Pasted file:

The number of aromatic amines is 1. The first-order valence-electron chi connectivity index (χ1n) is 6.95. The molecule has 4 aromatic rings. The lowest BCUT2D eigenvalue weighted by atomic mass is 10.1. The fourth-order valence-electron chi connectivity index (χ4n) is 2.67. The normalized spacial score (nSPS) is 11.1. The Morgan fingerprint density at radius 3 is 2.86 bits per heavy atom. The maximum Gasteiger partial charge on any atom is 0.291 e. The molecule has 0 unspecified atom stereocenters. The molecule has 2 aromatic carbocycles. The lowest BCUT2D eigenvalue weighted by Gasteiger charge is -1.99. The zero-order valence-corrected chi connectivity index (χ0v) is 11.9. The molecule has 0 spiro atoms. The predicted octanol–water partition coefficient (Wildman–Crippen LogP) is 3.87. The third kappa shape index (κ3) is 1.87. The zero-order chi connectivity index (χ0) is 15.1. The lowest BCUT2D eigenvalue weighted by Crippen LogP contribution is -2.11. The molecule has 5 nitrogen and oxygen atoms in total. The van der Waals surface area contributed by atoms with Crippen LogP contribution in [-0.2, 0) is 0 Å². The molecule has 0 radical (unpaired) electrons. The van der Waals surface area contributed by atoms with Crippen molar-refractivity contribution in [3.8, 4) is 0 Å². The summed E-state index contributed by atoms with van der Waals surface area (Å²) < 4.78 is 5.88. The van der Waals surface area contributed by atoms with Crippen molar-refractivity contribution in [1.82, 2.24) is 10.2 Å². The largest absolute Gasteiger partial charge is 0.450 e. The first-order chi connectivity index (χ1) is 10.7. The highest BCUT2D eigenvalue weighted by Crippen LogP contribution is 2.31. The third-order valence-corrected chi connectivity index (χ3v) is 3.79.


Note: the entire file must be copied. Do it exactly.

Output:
The number of aromatic amines is 1. The first-order valence-electron chi connectivity index (χ1n) is 6.95. The molecule has 4 aromatic rings. The lowest BCUT2D eigenvalue weighted by atomic mass is 10.1. The fourth-order valence-electron chi connectivity index (χ4n) is 2.67. The normalized spacial score (nSPS) is 11.1. The Morgan fingerprint density at radius 3 is 2.86 bits per heavy atom. The maximum Gasteiger partial charge on any atom is 0.291 e. The molecule has 0 unspecified atom stereocenters. The molecule has 2 aromatic carbocycles. The lowest BCUT2D eigenvalue weighted by Gasteiger charge is -1.99. The zero-order valence-corrected chi connectivity index (χ0v) is 11.9. The molecule has 0 spiro atoms. The predicted octanol–water partition coefficient (Wildman–Crippen LogP) is 3.87. The third kappa shape index (κ3) is 1.87. The zero-order chi connectivity index (χ0) is 15.1. The lowest BCUT2D eigenvalue weighted by Crippen LogP contribution is -2.11. The molecule has 5 nitrogen and oxygen atoms in total. The van der Waals surface area contributed by atoms with Crippen LogP contribution in [-0.2, 0) is 0 Å². The molecule has 0 radical (unpaired) electrons. The van der Waals surface area contributed by atoms with Crippen molar-refractivity contribution in [3.8, 4) is 0 Å². The summed E-state index contributed by atoms with van der Waals surface area (Å²) < 4.78 is 5.88. The van der Waals surface area contributed by atoms with Crippen molar-refractivity contribution in [1.82, 2.24) is 10.2 Å². The largest absolute Gasteiger partial charge is 0.450 e. The first-order chi connectivity index (χ1) is 10.7. The highest BCUT2D eigenvalue weighted by Crippen LogP contribution is 2.31. The third-order valence-corrected chi connectivity index (χ3v) is 3.79.